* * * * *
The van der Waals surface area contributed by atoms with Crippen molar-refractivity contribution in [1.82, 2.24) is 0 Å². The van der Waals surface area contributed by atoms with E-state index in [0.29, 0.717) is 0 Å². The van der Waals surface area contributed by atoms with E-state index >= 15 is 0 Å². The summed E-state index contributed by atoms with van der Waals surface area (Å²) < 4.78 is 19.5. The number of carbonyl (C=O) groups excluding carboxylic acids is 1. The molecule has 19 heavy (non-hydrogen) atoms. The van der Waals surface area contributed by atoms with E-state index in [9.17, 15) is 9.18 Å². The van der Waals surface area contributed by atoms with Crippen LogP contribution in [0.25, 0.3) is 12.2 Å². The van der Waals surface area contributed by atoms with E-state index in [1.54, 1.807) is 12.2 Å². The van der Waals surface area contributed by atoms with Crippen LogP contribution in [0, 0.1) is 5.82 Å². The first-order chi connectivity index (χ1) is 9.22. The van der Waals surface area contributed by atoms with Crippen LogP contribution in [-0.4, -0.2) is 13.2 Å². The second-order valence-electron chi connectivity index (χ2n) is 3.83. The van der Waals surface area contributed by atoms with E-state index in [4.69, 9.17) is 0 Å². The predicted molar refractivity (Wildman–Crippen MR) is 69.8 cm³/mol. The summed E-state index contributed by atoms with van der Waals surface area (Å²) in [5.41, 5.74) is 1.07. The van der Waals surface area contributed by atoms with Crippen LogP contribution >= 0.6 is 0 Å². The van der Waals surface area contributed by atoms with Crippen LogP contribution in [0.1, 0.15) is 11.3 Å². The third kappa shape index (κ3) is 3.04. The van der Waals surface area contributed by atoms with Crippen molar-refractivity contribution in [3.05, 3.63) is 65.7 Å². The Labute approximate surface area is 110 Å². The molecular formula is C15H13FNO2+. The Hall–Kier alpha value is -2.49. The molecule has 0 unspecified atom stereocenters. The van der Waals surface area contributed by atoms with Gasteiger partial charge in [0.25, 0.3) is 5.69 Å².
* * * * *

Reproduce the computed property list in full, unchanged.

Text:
The van der Waals surface area contributed by atoms with Crippen molar-refractivity contribution in [1.82, 2.24) is 0 Å². The van der Waals surface area contributed by atoms with E-state index in [0.29, 0.717) is 0 Å². The van der Waals surface area contributed by atoms with E-state index >= 15 is 0 Å². The summed E-state index contributed by atoms with van der Waals surface area (Å²) < 4.78 is 19.5. The number of carbonyl (C=O) groups excluding carboxylic acids is 1. The molecule has 19 heavy (non-hydrogen) atoms. The van der Waals surface area contributed by atoms with E-state index in [9.17, 15) is 9.18 Å². The van der Waals surface area contributed by atoms with Crippen LogP contribution in [0.25, 0.3) is 12.2 Å². The van der Waals surface area contributed by atoms with E-state index in [1.54, 1.807) is 12.2 Å². The van der Waals surface area contributed by atoms with Crippen LogP contribution in [0, 0.1) is 5.82 Å². The first-order chi connectivity index (χ1) is 9.22. The van der Waals surface area contributed by atoms with Crippen LogP contribution in [-0.4, -0.2) is 13.2 Å². The second-order valence-electron chi connectivity index (χ2n) is 3.83. The van der Waals surface area contributed by atoms with E-state index in [4.69, 9.17) is 0 Å². The predicted molar refractivity (Wildman–Crippen MR) is 69.8 cm³/mol. The summed E-state index contributed by atoms with van der Waals surface area (Å²) in [5.41, 5.74) is 1.07. The van der Waals surface area contributed by atoms with Crippen LogP contribution >= 0.6 is 0 Å². The van der Waals surface area contributed by atoms with Crippen LogP contribution in [0.1, 0.15) is 11.3 Å². The third kappa shape index (κ3) is 3.04. The van der Waals surface area contributed by atoms with Crippen molar-refractivity contribution in [3.05, 3.63) is 65.7 Å². The Labute approximate surface area is 110 Å². The molecular formula is C15H13FNO2+. The Hall–Kier alpha value is -2.49. The molecule has 0 unspecified atom stereocenters. The van der Waals surface area contributed by atoms with Gasteiger partial charge in [0.25, 0.3) is 5.69 Å².